New Covid guidelines end Taylor Lorenz’s authorized ethos

The CDC has finally eased the Covid restrictions that many Americans already knew were unnecessary, that of quarantining those who were exposed to the virus.

The new guidelines “lift the requirement to quarantine if exposed to the virus, minimize testing of people with no symptoms, and update Covid-19 protocols in schools,” NPR written, but for some, like the famous crybully Taylor Lorenz, these changes are meant to hurt people like her.

“Literally, what’s the plan for high-risk/medically vulnerable and disabled people?” She writes on Twitter. “Let us just wait while the world moves on?” Like wtf.

Lorenz, who has come to symbolize the kind of whiny, titled millennial who demands more from society than she’d ever allow anyone to expect of herself, can’t stand for the freedoms of others to supersede her own. need to restrict them.

There is a philosophy among Americans of a certain overeducated class, among those who believe that their mere existence is permission to dictate terms of behavior to the rest of society. It’s this group that reveled in Covid restrictions, used masking and quarantine as a moral cudgel with which to beat the rest of us, to call us “grandma killers” and pretend that we just don’t care about other people.

There are many among the elite media class of millennials who advocated, in the early months of the pandemic, never to leave their own homes, to give in to their inner desire to see no one anyway , to live their entire lives online, telling others what to do while they breathed filtered air, consumed delivered meals, and ordered all their supplies from Amazon.

For his part, Lorenz laments that the United States “has never had full lockdowns.” In his view, people who worried about the effects of isolation, school and church closures, and economic shutdowns are literally forcing people with disabilities to “stay locked down forever.”

“The same people complaining about not stopping at the ‘sanity’ cost of lockdowns,” she wrote, “(even though we’ve never had full lockdowns) and having to wear masks, are perfectly happy to force people with disabilities to stay locked in forever or keep an N95 taped to their face every time they go out in public.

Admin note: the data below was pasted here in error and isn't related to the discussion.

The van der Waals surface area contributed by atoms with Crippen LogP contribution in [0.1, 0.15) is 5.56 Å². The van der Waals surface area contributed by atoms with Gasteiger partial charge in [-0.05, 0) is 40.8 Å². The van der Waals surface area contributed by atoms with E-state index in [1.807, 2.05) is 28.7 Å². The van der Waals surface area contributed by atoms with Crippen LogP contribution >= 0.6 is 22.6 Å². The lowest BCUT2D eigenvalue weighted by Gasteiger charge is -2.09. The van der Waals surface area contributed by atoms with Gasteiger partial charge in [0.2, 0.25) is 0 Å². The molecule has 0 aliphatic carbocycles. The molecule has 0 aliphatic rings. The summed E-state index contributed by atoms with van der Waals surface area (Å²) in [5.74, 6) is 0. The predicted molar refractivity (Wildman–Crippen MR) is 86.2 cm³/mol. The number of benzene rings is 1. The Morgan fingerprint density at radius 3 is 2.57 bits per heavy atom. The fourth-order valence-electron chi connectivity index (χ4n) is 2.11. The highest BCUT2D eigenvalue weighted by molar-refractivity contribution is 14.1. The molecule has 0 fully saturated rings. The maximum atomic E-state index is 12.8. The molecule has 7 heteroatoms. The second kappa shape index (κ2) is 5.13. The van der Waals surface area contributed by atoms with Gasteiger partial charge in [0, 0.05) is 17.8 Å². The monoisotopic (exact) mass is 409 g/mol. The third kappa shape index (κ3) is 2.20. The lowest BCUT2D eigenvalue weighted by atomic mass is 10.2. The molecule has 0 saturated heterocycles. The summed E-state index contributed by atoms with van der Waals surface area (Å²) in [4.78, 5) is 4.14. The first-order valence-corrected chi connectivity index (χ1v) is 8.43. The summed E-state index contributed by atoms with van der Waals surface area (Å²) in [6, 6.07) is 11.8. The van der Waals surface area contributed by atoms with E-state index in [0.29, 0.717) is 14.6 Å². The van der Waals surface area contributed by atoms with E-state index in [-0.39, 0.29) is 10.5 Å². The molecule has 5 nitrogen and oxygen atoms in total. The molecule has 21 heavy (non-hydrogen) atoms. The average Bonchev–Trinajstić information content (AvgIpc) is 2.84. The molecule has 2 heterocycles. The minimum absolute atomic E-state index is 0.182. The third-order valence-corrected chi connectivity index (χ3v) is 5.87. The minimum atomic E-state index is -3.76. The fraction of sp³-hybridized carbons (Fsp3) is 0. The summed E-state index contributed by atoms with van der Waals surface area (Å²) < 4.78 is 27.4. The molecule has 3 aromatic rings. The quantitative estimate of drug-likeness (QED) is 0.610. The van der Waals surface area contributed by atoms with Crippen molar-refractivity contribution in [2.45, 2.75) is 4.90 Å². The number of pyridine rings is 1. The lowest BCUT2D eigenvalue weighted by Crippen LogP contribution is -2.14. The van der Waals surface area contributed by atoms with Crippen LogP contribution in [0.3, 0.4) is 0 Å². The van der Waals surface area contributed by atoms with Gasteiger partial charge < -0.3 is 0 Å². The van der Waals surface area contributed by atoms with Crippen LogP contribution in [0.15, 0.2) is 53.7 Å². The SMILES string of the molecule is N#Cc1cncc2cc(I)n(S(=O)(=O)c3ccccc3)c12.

New Covid guidelines end Taylor Lorenzs authorized ethos

Instead of giving back to Americans their right to show their own face, not to take medical precautions when they don’t believe they are needed, or even when the CDC doesn’t believe they are needed, Lorenz and those who agree with her want everyone to address their own concerns.

It’s not about masks, it’s not about supporting people with disabilities, it’s about wanting others to treat you in a certain, very specific way, even at the expense of their own preferences and freedoms, and to feel sufficiently entitled to demand it.

“Even if you wear an N95 everywhere, one-sided masking policies leave vulnerable people at risk,” she writes. “Let’s say there is a small gap in your mask, you have to take your mask off at airport security or take a sip of water. Not to mention the countless other mitigations that our leaders have ignored” [sic]

She implores officials, experts, to demand that the public do what she wants them to do. And this is not a penchant specific to Lorenz, although she embodies it perfectly. Before the pandemic, many other contagious diseases were part of our daily lives. Yet most people didn’t feel the need to mask up, either for their own benefit or for the benefit of others. But instead of remembering just a few years ago, Lorenz hits out at those who don’t wish to mask up, and at the CDC for saying exposure to Covid shouldn’t require that exposed person to hole up at home for two weeks on the off chance that they contracted a virus.

“Disabled/medically vulnerable people shouldn’t have to risk their lives to participate in society, and most don’t even have that choice. People with disabilities also have to work, go to school, buy groceries, go to the doctor. We are human beings in the world like everyone else.

And of course, the last missive of Lorenz’s rant has to do with wanting there to be more like-minded people in the media in order to pump up her point of view and “center” those points of view. view of others. If only there were more people, Lorenz thinks, who were aware of the difficulty of being someone like her, there would be more concessions made to her and those who agree with her.

“As someone working in media who is immunocompromised and medically vulnerable, I really wish that we as an industry hired more writers with disabilities and did more to center vulnerable people in our coverage, especially on COVID. What is happening right now is so horrible on such a grand scale,” she wrote.

The only thing that is horrible is the continued capitulation to the crybulia who demand every concession, right and privilege, while telling the rest of us that we are inconsiderate for not considering them first.

On the contrary, the new CDC guidelines have finally caught up with the rest of America. People can no longer be convinced that they have to stay indoors without being sick for two weeks or more just in case they have a cold. Over the past few years of this pandemic, we have been bullied and harangued by people shouting how much more important their life and way of life is than other people’s, and finally, hopefully, people realize that they can think and live on their own terms.

New Covid guidelines end Taylor Lorenzs authorized ethos
Written by:

Libby Emmons

Libby Emmons is the editor of The Post Millennial. MFA Columbia University, BA Sarah Lawrence College. It has been published in the New York Post, The Federalist, etc. @libbyemmons

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